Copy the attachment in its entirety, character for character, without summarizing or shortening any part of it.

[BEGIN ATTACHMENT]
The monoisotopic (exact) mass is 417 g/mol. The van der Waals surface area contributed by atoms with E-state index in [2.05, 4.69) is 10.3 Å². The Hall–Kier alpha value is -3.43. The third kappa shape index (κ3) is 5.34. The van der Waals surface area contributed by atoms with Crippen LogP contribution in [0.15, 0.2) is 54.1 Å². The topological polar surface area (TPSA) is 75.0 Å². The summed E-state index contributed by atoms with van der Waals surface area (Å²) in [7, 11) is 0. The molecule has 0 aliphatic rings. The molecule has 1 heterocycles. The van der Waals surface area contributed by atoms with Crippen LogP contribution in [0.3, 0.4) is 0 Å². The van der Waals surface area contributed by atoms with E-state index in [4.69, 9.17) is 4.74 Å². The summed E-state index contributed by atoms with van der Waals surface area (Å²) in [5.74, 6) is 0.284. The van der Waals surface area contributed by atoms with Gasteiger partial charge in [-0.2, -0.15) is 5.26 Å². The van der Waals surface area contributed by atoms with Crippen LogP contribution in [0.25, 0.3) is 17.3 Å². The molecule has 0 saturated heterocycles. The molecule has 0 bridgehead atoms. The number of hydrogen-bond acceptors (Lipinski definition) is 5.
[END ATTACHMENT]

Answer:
The monoisotopic (exact) mass is 417 g/mol. The van der Waals surface area contributed by atoms with E-state index in [2.05, 4.69) is 10.3 Å². The Hall–Kier alpha value is -3.43. The third kappa shape index (κ3) is 5.34. The van der Waals surface area contributed by atoms with Crippen LogP contribution in [0.15, 0.2) is 54.1 Å². The topological polar surface area (TPSA) is 75.0 Å². The summed E-state index contributed by atoms with van der Waals surface area (Å²) in [7, 11) is 0. The molecule has 0 aliphatic rings. The molecule has 1 heterocycles. The van der Waals surface area contributed by atoms with Crippen LogP contribution in [0.3, 0.4) is 0 Å². The van der Waals surface area contributed by atoms with E-state index in [4.69, 9.17) is 4.74 Å². The summed E-state index contributed by atoms with van der Waals surface area (Å²) in [5.74, 6) is 0.284. The van der Waals surface area contributed by atoms with Gasteiger partial charge in [-0.2, -0.15) is 5.26 Å². The van der Waals surface area contributed by atoms with Crippen LogP contribution in [0.25, 0.3) is 17.3 Å². The molecule has 0 saturated heterocycles. The molecule has 0 bridgehead atoms. The number of hydrogen-bond acceptors (Lipinski definition) is 5.